Hannah Arendt (1906 - 1975) calls her method of radically independent thinking "thinking without a railing", free of general beliefs, fashionable ways of thinking, established principles, traditional norms and common prejudices, which enables independent, reflected judgments and is able to raise questions. whose topicality also appear unbroken in our present. In view of the political events of her time, Arendt asks, "Does politics still have any meaning?" Because the crises of the world can often not be interpreted with conventional explanatory models, nor, according to Arendt, the event of totalitarianism can be understood as an unbroken continuity. This means that thinking has to be relearned “as if nobody had thought before”. The seminar practices with Arendt "how to think" without "regulations about what should be thought or what truths should be upheld". Arendt's answer to your above question is: “The meaning of politics is freedom”. Because, for Hannah Arendt, political freedom, freedom in general, is indispensably linked to what Kantsensus communis calls, common sense. The common sense establishes an in-between space that must always be kept open, in which one can move freely, think, negotiate and make reflective judgments.

The seminar will discuss the reflective judgment that grows from thinking without a railing, using various texts by Hannah Arendt, including the situation of the refugees, the Eichmann trial, revolutions, feminism, student movements, but also philosophy and politics, and using their own contemporary texts Update questions.

 

Field trip:

From May 27th to 29th There will be an excursion accompanying the seminar to the exhibition "Hannah Arendt and the 20th Century" in the German Historical Museum Berlin.

05/27 3 pm: visit to the exhibition including a tour of the curator + evening event on Hannah Arendt and the student movement; with Monika Boll (curator), Norbert Frei (historian, University of Jena), Philipp Felsch (cultural scientist HU), Mathias Schloßberger (philosopher, Viadrina)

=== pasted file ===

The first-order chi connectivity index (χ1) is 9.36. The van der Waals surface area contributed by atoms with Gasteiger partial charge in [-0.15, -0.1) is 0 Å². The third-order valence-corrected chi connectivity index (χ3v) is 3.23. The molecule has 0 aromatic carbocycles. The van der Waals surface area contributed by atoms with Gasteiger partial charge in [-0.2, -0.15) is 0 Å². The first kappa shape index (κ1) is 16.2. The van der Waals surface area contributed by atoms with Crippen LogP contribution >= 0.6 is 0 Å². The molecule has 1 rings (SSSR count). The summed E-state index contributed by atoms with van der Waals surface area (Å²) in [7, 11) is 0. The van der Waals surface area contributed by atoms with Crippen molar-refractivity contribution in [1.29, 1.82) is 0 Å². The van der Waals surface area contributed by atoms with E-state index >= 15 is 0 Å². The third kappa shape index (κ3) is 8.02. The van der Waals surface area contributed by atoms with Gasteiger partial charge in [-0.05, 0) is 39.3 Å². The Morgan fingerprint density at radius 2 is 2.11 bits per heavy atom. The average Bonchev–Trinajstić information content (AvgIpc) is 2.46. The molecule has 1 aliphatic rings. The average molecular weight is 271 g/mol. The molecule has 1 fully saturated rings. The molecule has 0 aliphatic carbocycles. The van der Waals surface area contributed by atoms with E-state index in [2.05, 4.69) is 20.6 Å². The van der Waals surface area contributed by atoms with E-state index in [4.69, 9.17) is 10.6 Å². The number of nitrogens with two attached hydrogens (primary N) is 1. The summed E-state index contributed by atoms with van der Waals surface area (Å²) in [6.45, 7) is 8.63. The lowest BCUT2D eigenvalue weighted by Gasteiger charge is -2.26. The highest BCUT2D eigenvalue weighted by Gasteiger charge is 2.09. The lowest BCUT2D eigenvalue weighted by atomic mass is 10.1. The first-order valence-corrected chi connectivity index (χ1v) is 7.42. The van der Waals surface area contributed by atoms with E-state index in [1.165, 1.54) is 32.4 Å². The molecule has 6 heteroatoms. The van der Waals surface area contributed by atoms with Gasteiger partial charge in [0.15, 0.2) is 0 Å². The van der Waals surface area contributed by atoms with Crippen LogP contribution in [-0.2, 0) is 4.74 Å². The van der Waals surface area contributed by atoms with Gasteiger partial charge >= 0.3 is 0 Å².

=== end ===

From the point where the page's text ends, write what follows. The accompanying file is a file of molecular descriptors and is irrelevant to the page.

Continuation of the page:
May 28 4-8pm: Joint workshop at the Institute for Cultural Studies at HU together with the “Left-Center-Right” seminar by Mathias Schloßberger, European University Viadrina

May 29th: requested lecture * Discussion on "Hannah Arendt and Populism"

The number of participants is limited, please register in advance at This email address is being protected from spambots! To display JavaScript must be turned on!.

 

 

Society in excessive demand

Anne Grafe, M. A.(This e-mail address is being protected from spam bots! JavaScript must be enabled to view it!)

seminar (Free Art FK-T2 and FK-T4 as well as Art Education Module E.02.09)

Due to the current situation, the seminar will not take place as a face-to-face seminar as planned, but in a different form. The seminar schedule, media, links and all other information are available under Sync & Share. The link to Sync & Share as well as to the online conference room will be sent via email to all participants registered via the student portal in the first week of the lecture.

 

When the exit restrictions are lifted and the resulting 'normal' academy operations:

Friday 10 a.m. - 2 p.m. (biweekly); Start: May 8th, 2020; further dates: June 5th, June 12th, June 19th, July 3rd, July 17th; Room: E.O1.23, E.EG.22 (July 17th)

 

The fatigue, indifference or even boredom that overtakes viewers of contemporary art can be understood as the kind of excessive attentiveness that one suffers when trying to read a dictionary (Sianne Ngai). The seminar will discuss that this excessive demand turns into boredom and that this boredom can in turn develop a critical potential.